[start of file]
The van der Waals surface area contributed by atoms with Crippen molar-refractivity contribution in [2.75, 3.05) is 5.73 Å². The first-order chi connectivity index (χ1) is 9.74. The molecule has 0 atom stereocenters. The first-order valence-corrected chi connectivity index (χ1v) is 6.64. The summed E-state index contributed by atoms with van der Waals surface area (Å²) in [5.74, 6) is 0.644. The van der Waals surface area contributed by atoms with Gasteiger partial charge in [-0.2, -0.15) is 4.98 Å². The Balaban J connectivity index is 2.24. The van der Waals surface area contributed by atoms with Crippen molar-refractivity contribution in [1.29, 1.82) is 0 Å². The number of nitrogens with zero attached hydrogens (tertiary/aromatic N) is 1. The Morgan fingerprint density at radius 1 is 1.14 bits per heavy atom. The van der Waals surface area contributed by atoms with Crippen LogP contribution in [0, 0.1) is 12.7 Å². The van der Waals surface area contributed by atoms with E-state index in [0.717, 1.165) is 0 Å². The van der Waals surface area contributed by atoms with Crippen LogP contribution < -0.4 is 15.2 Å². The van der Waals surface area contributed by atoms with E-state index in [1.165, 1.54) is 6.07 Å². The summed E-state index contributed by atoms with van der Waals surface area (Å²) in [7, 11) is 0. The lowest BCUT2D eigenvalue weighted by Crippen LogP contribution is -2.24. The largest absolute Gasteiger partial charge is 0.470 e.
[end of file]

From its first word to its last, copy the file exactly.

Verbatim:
The van der Waals surface area contributed by atoms with Crippen molar-refractivity contribution in [2.75, 3.05) is 5.73 Å². The first-order chi connectivity index (χ1) is 9.74. The molecule has 0 atom stereocenters. The first-order valence-corrected chi connectivity index (χ1v) is 6.64. The summed E-state index contributed by atoms with van der Waals surface area (Å²) in [5.74, 6) is 0.644. The van der Waals surface area contributed by atoms with Gasteiger partial charge in [-0.2, -0.15) is 4.98 Å². The Balaban J connectivity index is 2.24. The van der Waals surface area contributed by atoms with Crippen molar-refractivity contribution in [1.29, 1.82) is 0 Å². The number of nitrogens with zero attached hydrogens (tertiary/aromatic N) is 1. The Morgan fingerprint density at radius 1 is 1.14 bits per heavy atom. The van der Waals surface area contributed by atoms with Crippen LogP contribution in [0, 0.1) is 12.7 Å². The van der Waals surface area contributed by atoms with E-state index in [0.717, 1.165) is 0 Å². The van der Waals surface area contributed by atoms with Crippen LogP contribution < -0.4 is 15.2 Å². The van der Waals surface area contributed by atoms with E-state index in [1.165, 1.54) is 6.07 Å². The summed E-state index contributed by atoms with van der Waals surface area (Å²) in [7, 11) is 0. The lowest BCUT2D eigenvalue weighted by Crippen LogP contribution is -2.24. The largest absolute Gasteiger partial charge is 0.470 e.